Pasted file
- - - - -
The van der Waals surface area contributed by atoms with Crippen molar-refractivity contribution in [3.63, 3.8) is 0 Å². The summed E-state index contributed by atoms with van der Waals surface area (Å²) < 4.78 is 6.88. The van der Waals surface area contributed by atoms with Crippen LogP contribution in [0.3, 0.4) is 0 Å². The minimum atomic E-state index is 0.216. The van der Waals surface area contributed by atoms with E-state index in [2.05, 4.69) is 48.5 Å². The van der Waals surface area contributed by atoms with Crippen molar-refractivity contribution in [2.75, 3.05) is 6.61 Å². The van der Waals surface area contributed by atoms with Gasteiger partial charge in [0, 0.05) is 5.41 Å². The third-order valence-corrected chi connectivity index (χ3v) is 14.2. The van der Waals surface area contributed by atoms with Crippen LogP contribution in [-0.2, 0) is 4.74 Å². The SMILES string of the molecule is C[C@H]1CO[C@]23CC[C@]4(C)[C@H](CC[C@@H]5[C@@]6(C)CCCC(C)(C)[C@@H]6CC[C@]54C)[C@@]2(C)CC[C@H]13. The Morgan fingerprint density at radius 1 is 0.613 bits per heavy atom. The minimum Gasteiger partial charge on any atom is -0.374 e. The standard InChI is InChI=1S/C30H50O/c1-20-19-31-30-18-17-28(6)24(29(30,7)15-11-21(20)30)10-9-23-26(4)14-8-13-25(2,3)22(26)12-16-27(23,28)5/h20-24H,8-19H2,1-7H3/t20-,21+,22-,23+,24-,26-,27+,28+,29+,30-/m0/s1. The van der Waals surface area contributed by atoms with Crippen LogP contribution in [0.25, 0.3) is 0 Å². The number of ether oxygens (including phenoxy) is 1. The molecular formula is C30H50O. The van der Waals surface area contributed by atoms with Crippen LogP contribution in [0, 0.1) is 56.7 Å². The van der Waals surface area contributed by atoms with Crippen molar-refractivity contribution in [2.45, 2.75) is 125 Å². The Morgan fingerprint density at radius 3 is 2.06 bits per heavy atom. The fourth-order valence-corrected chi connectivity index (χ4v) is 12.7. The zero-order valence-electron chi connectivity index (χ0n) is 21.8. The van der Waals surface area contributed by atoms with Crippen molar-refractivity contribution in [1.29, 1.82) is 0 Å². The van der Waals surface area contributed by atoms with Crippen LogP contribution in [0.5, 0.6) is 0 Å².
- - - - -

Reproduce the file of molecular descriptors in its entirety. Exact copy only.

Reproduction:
The van der Waals surface area contributed by atoms with Crippen molar-refractivity contribution in [3.63, 3.8) is 0 Å². The summed E-state index contributed by atoms with van der Waals surface area (Å²) < 4.78 is 6.88. The van der Waals surface area contributed by atoms with Crippen LogP contribution in [0.3, 0.4) is 0 Å². The minimum atomic E-state index is 0.216. The van der Waals surface area contributed by atoms with E-state index in [2.05, 4.69) is 48.5 Å². The van der Waals surface area contributed by atoms with Crippen molar-refractivity contribution in [2.75, 3.05) is 6.61 Å². The van der Waals surface area contributed by atoms with Gasteiger partial charge in [0, 0.05) is 5.41 Å². The third-order valence-corrected chi connectivity index (χ3v) is 14.2. The van der Waals surface area contributed by atoms with Crippen LogP contribution in [-0.2, 0) is 4.74 Å². The SMILES string of the molecule is C[C@H]1CO[C@]23CC[C@]4(C)[C@H](CC[C@@H]5[C@@]6(C)CCCC(C)(C)[C@@H]6CC[C@]54C)[C@@]2(C)CC[C@H]13. The Morgan fingerprint density at radius 1 is 0.613 bits per heavy atom. The minimum Gasteiger partial charge on any atom is -0.374 e. The standard InChI is InChI=1S/C30H50O/c1-20-19-31-30-18-17-28(6)24(29(30,7)15-11-21(20)30)10-9-23-26(4)14-8-13-25(2,3)22(26)12-16-27(23,28)5/h20-24H,8-19H2,1-7H3/t20-,21+,22-,23+,24-,26-,27+,28+,29+,30-/m0/s1. The van der Waals surface area contributed by atoms with Crippen LogP contribution in [0.25, 0.3) is 0 Å². The number of ether oxygens (including phenoxy) is 1. The molecular formula is C30H50O. The van der Waals surface area contributed by atoms with Crippen LogP contribution in [0, 0.1) is 56.7 Å². The van der Waals surface area contributed by atoms with Crippen molar-refractivity contribution in [2.45, 2.75) is 125 Å². The Morgan fingerprint density at radius 3 is 2.06 bits per heavy atom. The fourth-order valence-corrected chi connectivity index (χ4v) is 12.7. The zero-order valence-electron chi connectivity index (χ0n) is 21.8. The van der Waals surface area contributed by atoms with Crippen molar-refractivity contribution in [1.29, 1.82) is 0 Å². The van der Waals surface area contributed by atoms with Crippen LogP contribution in [0.5, 0.6) is 0 Å².